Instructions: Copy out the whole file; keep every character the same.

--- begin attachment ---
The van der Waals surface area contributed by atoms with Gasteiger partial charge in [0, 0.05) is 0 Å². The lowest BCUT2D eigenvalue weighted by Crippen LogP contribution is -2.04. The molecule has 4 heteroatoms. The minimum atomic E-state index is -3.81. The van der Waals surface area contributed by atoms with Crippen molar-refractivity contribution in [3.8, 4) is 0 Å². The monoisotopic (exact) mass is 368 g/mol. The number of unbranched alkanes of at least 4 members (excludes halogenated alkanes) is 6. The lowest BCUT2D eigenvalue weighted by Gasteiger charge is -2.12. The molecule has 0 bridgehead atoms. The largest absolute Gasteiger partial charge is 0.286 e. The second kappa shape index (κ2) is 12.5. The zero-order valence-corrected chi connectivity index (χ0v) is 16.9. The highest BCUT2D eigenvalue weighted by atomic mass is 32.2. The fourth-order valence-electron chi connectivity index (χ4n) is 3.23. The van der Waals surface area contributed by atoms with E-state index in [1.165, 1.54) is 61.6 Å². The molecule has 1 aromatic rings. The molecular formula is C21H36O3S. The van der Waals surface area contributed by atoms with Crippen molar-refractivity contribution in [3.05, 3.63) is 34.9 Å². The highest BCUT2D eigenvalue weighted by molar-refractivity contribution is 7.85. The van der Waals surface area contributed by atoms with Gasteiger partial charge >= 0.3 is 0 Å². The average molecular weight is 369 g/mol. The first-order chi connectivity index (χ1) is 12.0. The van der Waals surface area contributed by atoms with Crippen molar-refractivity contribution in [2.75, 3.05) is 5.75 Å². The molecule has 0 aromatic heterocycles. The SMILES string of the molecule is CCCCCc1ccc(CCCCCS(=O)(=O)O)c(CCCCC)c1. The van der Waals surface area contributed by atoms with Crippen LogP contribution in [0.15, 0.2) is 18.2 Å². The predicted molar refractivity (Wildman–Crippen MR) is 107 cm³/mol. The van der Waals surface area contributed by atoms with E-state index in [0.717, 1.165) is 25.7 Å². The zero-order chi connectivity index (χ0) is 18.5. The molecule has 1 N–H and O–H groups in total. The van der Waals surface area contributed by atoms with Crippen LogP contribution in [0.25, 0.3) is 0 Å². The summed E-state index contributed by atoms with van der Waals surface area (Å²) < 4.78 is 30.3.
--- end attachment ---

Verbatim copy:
The van der Waals surface area contributed by atoms with Gasteiger partial charge in [0, 0.05) is 0 Å². The lowest BCUT2D eigenvalue weighted by Crippen LogP contribution is -2.04. The molecule has 4 heteroatoms. The minimum atomic E-state index is -3.81. The van der Waals surface area contributed by atoms with Crippen molar-refractivity contribution in [3.8, 4) is 0 Å². The monoisotopic (exact) mass is 368 g/mol. The number of unbranched alkanes of at least 4 members (excludes halogenated alkanes) is 6. The lowest BCUT2D eigenvalue weighted by Gasteiger charge is -2.12. The molecule has 0 bridgehead atoms. The largest absolute Gasteiger partial charge is 0.286 e. The second kappa shape index (κ2) is 12.5. The zero-order valence-corrected chi connectivity index (χ0v) is 16.9. The highest BCUT2D eigenvalue weighted by atomic mass is 32.2. The fourth-order valence-electron chi connectivity index (χ4n) is 3.23. The van der Waals surface area contributed by atoms with E-state index in [1.165, 1.54) is 61.6 Å². The molecule has 1 aromatic rings. The molecular formula is C21H36O3S. The van der Waals surface area contributed by atoms with Crippen molar-refractivity contribution in [3.05, 3.63) is 34.9 Å². The highest BCUT2D eigenvalue weighted by molar-refractivity contribution is 7.85. The van der Waals surface area contributed by atoms with Gasteiger partial charge >= 0.3 is 0 Å². The average molecular weight is 369 g/mol. The first-order chi connectivity index (χ1) is 12.0. The van der Waals surface area contributed by atoms with Crippen molar-refractivity contribution in [2.75, 3.05) is 5.75 Å². The molecule has 0 aromatic heterocycles. The SMILES string of the molecule is CCCCCc1ccc(CCCCCS(=O)(=O)O)c(CCCCC)c1. The van der Waals surface area contributed by atoms with Crippen LogP contribution in [0.15, 0.2) is 18.2 Å². The predicted molar refractivity (Wildman–Crippen MR) is 107 cm³/mol. The van der Waals surface area contributed by atoms with E-state index in [0.717, 1.165) is 25.7 Å². The zero-order chi connectivity index (χ0) is 18.5. The molecule has 1 N–H and O–H groups in total. The van der Waals surface area contributed by atoms with Crippen LogP contribution in [0.25, 0.3) is 0 Å². The summed E-state index contributed by atoms with van der Waals surface area (Å²) < 4.78 is 30.3.